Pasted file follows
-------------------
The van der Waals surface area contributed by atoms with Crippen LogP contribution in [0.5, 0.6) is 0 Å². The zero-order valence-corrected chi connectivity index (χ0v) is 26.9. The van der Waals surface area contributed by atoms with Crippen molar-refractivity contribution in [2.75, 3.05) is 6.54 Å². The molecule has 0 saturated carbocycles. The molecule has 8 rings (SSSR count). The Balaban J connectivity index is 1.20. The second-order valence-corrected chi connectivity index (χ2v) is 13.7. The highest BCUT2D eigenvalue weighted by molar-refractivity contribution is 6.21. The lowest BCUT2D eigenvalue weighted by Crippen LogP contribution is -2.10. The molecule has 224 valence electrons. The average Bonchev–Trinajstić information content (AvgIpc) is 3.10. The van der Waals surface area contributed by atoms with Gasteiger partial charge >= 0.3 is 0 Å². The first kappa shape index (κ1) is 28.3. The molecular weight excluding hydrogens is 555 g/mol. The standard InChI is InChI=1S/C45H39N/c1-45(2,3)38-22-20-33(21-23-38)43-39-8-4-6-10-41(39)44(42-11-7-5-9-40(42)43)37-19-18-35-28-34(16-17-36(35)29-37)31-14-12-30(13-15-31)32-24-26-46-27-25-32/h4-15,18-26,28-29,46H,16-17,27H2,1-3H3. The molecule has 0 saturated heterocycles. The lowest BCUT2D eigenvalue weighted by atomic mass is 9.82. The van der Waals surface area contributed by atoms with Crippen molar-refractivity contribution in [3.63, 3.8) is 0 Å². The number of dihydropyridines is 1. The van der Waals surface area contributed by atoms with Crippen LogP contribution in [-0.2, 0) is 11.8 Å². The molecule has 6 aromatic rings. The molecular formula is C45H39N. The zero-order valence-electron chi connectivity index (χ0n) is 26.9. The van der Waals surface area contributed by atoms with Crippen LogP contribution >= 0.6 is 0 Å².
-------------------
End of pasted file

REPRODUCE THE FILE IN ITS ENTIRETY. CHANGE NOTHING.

The van der Waals surface area contributed by atoms with Crippen LogP contribution in [0.5, 0.6) is 0 Å². The zero-order valence-corrected chi connectivity index (χ0v) is 26.9. The van der Waals surface area contributed by atoms with Crippen molar-refractivity contribution in [2.75, 3.05) is 6.54 Å². The molecule has 0 saturated carbocycles. The molecule has 8 rings (SSSR count). The Balaban J connectivity index is 1.20. The second-order valence-corrected chi connectivity index (χ2v) is 13.7. The highest BCUT2D eigenvalue weighted by molar-refractivity contribution is 6.21. The lowest BCUT2D eigenvalue weighted by Crippen LogP contribution is -2.10. The molecule has 224 valence electrons. The average Bonchev–Trinajstić information content (AvgIpc) is 3.10. The van der Waals surface area contributed by atoms with Gasteiger partial charge >= 0.3 is 0 Å². The first kappa shape index (κ1) is 28.3. The molecular weight excluding hydrogens is 555 g/mol. The standard InChI is InChI=1S/C45H39N/c1-45(2,3)38-22-20-33(21-23-38)43-39-8-4-6-10-41(39)44(42-11-7-5-9-40(42)43)37-19-18-35-28-34(16-17-36(35)29-37)31-14-12-30(13-15-31)32-24-26-46-27-25-32/h4-15,18-26,28-29,46H,16-17,27H2,1-3H3. The molecule has 0 saturated heterocycles. The lowest BCUT2D eigenvalue weighted by atomic mass is 9.82. The van der Waals surface area contributed by atoms with Crippen molar-refractivity contribution in [3.63, 3.8) is 0 Å². The number of dihydropyridines is 1. The van der Waals surface area contributed by atoms with Crippen LogP contribution in [-0.2, 0) is 11.8 Å². The molecule has 6 aromatic rings. The molecular formula is C45H39N. The zero-order valence-electron chi connectivity index (χ0n) is 26.9. The van der Waals surface area contributed by atoms with Crippen LogP contribution >= 0.6 is 0 Å².